The White Carpathians Protected Landscape Area

významnost: 4
The White Carpathians Protected Landscape Area is situated in the Zlín and South Moravian Regions, Districts of Uherské Hradiště, Zlín and Hodonín in the total area of 71,500 ha. It was declared in 1980.


Správa CHKO Bílé Karpaty
Nádražní 318
763 26 Luhačovice


vykonává státní správu v ochraně přírody a krajiny, není-li k tomu dle zákona č. 114/92 Sb. pověřena příslušná obec, Ministerstvo životního prostředí nebo Česká inspekce životního prostředí; vydává stanovisko podle § 44 zákona 114/92Sb. k umístění stavby, stavebního povolení, rozhodnutí o změněn využívání; projednává a ukládá pokuty za přestupky a protiprávní jednání podle výše uvedeného zákona; je oprávněna k vydání vyhlášky o zřízení přírodní rezervace a přírodní památky;


Chráněné území



Geographically, it lies in the territory of the Inner West Carpathians, and occupies the territory of the Moravian part of the White Carpathians and Eastern part of the Vizovice Hills. The highest peak of the territory is Velká Javořina (970 m above sea level), the lowest point is at Sudoměřice (240 m above sea level).
Geologically, the territory is made up of layers of sheet of inner flysch, formed by alternation of layers of sandstone and claystone, less frequently marlite. The territory is susceptible to landshifts and landslides. They often contain a considerable share of calcium carbonate in the form of calcareous cement or veinlets filling old disruptions. A result of their resorption and egestion are numerous sediments of calcareous tufa in streams coming from calcific deposits. Complexes of flysch rocks are pervaded with neovolcanite, tertiary andesite in the form of real sills. Igneous rocks are accompanied with a varied spectrum of minerals.



Extraordinary natural values, particularly the unique communities of meadows and pastureland with the rich occurrence of orchids are the reason for declaration. The White Carpathians represent an exceptional area among our large-scale protected areas especially because they are the highest mountain range of the South-west edge of the Carpathian Mountain System itself. The whole area, and particularly its southern part, has been cultivated by people for many centuries. In spite of this or that is why extremely valuable natural values have been preserved here and it is possible to talk about harmonic scenery in many places. The White Carpathians were included in European biospheric reserves within the framework of the Man and the Biosphere Programme (MAB) of UNESCO organization on 15 April 1996 for these natural and landscape qualities.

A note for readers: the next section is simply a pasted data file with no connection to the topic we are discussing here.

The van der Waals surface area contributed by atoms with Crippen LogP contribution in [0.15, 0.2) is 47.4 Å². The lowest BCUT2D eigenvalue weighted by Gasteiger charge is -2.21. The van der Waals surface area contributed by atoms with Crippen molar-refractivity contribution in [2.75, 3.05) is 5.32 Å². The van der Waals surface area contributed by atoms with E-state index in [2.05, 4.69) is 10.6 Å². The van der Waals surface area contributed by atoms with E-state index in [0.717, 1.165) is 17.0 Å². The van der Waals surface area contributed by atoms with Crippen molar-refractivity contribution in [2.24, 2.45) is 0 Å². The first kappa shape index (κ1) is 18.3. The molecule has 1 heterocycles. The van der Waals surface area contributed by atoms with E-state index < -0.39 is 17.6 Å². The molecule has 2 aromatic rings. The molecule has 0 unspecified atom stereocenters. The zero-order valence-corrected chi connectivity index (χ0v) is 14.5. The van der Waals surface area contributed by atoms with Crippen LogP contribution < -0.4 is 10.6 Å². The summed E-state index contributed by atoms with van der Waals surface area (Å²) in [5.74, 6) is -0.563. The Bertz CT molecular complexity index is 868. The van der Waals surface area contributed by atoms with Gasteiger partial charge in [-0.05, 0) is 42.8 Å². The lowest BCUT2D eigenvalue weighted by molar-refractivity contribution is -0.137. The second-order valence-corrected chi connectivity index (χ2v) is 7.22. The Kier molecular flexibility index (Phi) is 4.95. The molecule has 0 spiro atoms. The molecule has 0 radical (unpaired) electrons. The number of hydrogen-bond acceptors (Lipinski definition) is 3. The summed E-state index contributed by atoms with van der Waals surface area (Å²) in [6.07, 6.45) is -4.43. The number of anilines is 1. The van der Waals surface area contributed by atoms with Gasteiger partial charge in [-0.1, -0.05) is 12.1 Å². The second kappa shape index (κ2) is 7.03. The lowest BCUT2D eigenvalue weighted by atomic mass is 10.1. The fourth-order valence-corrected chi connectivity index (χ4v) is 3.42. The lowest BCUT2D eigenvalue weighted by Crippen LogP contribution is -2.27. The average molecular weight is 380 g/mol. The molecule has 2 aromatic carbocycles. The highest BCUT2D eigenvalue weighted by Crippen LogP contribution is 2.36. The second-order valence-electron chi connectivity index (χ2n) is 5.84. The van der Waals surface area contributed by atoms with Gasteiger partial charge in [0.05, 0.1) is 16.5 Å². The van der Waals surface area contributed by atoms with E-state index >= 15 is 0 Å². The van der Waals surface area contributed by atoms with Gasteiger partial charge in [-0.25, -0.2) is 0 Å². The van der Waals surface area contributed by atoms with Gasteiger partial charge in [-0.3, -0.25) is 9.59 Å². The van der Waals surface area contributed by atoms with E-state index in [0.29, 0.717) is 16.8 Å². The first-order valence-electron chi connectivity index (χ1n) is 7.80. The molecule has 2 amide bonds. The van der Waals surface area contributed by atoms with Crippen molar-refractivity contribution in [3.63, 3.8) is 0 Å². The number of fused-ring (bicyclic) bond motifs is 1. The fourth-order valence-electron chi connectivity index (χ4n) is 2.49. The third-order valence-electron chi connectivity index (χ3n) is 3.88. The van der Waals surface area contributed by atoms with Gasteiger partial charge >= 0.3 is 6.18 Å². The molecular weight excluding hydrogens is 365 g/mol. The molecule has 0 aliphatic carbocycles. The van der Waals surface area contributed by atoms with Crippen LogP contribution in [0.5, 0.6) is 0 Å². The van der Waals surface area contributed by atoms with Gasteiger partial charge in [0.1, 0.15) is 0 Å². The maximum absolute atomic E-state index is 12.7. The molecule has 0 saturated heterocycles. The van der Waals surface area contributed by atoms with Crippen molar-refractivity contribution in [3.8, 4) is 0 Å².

Due to its character, the White Carpathians can serve as a model territory of joint existence of interest in nature preservation and economic exploitation, respecting the environmental acceptability of the territory and its natural conditions. Vast historical deforestation in the White Carpathians very often had the character of landscape modifications sensitively utilizing the local natural conditions. As a result of this there are thousands of hectares of unique meadows abounding with flowers with scattered tree species, representing the nowadays typical landscape character of the White Carpathians. From the aspect of natural science, these Carpathian meadows abounding with flowers are particularly remarkable for the abundance of plant communities with the high presence of critically endangered species of plants. Thanks to this, it is one of the most valuable meadow biotopes of Europe and a study territory of world importance.

Another no less valuable element are the vast forest complexes in the central and northern part of the mountain range with quite a number of typical features of Carpathian flora and fauna.
Diverse ways of husbandry, miscellaneous historical development and last but not least remoteness from industrial centres permitted to maintain the unusually great biodiversity in many kinds of sites, ranging from the thermophilic šipák (Quercus pubescens) oak woods to the virgin forest mountain beechwoods, from the thermophilic steppe flora to the submontane overpastured meadows and various kinds of small forest and meadow wetlands. The White Carpathians have become significant primarily as a territory with the biggest diversity and with the greatest number of orchidacea (orchids) in Central Europe.

Natural and cultural circumstances thus make the White Carpathians a territory which is extraordinarily valuable even in the European context. The forests cover nearly 45% of the area of the Protected Landscape Area, out of which deciduous forests are represented by less than 55%. The most important deciduous tree species is beech. The large semi-natural beechwoods in the surroundings of the Vlára Railway Line are among the best preserved forest stands in the Czech Republic. As for coniferous trees, the territory is home only to the fir, which reaches the ridge of Královec in the Valašské Kloubouky Region. Its share among tree species amounts to about 1%. Derived tree species – the spruce, the pine, the larch – have been introduced into forest stands here and there.

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